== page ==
Short term exposure to low levels of air pollution is associated with a higher risk of sudden heart problems, especially among older people, according to a study.
Researchers from the University of Sydney in Australia found that over 90 per cent cases of out-of-hospital cardiac arrest (OHCA) occurred at PM2.5 levels lower than the World Health Organization (WHO) guideline, a daily-average of 25 microgrammes per cubic metre.
The study, published in The Lancet Planetary Health journal, shows an association between OHCA and exposure to gaseous pollutants such as those from coal burning or mining, bushfires and motor vehicles.
The study of data from Japan, chosen for its superior monitoring, population density and relative air quality, is believed to be by far the largest of its kind, the researchers said.
It provides comprehensive evidence of the relationship between PM2.5 and cardiac arrests, using a sample three times larger than all previous research combined, and demonstrating the impacts on groups such as the elderly, they said.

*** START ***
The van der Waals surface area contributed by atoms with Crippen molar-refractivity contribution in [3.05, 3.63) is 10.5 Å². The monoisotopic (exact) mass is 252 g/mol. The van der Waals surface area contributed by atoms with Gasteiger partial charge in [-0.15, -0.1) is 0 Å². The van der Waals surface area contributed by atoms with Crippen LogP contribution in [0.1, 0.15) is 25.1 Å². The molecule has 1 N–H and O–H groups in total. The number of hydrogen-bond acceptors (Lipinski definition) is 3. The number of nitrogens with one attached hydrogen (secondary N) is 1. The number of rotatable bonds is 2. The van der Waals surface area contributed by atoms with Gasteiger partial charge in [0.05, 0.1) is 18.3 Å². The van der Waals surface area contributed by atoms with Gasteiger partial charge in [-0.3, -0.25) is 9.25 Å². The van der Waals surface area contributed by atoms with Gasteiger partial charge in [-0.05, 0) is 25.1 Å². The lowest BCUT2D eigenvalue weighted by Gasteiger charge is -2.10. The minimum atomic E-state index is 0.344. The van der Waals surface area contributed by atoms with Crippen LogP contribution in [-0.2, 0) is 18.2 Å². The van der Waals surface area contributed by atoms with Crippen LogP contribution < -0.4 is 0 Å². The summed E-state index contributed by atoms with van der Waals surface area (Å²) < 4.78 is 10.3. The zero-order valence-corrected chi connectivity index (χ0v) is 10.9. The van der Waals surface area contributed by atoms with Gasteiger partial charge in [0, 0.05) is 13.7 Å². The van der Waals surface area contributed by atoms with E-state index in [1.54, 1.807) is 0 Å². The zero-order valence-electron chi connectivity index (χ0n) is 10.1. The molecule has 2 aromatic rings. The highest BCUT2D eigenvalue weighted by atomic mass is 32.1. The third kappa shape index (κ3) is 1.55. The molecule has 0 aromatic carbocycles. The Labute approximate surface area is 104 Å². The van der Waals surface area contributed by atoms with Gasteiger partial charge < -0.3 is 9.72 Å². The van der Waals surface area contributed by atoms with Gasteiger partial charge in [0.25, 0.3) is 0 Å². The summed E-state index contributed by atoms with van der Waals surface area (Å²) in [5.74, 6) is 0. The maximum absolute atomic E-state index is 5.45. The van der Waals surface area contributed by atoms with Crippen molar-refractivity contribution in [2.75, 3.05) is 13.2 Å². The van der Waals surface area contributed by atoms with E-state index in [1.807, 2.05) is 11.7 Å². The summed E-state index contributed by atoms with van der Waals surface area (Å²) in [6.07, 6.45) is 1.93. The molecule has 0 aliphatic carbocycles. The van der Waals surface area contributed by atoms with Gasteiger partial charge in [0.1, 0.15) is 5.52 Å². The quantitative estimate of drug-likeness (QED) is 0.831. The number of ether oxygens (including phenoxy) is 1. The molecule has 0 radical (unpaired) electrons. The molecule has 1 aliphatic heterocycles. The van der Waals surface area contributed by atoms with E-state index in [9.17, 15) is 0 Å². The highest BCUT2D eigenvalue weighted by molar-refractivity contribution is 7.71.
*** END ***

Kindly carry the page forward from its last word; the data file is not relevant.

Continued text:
Previous research into air pollution and acute cardiac events had been inconsistent, especially at air concentrations that met or bettered the WHO guidelines, said Kazuaki Negishi from the University of Sydney School of Medicine.
“OHCA is a major medical emergency — with less than one in 10 people worldwide surviving these events — and there has been increasing evidence of an association with the more acute air pollution, or fine particulate matter such as PM2.5,” Negishi said.
The researchers analysed almost a quarter of a million cases of OHCA, and found a clear link with acute air pollution levels.
The study supports recent evidence that there is no safe level of air pollution — finding an increased risk of cardiac arrest despite air quality generally meeting the standards, they said.
“Given the fact that there is a tendency towards worsening air pollution — from increasing numbers of cars as well as disasters such as bushfires — the impacts on cardiovascular events, in addition to respiratory diseases and lung cancer — must be taken into account in health care responses,” Negishi said.
The elderly where generally at the risk of cardiovascular impacts, he said.
“If you’re young and healthy, there should be no immediate risk of devastating consequence,” said Negishi.
However, he noted these findings are only in relation to the short-term, and that the effects can last for up to five years.
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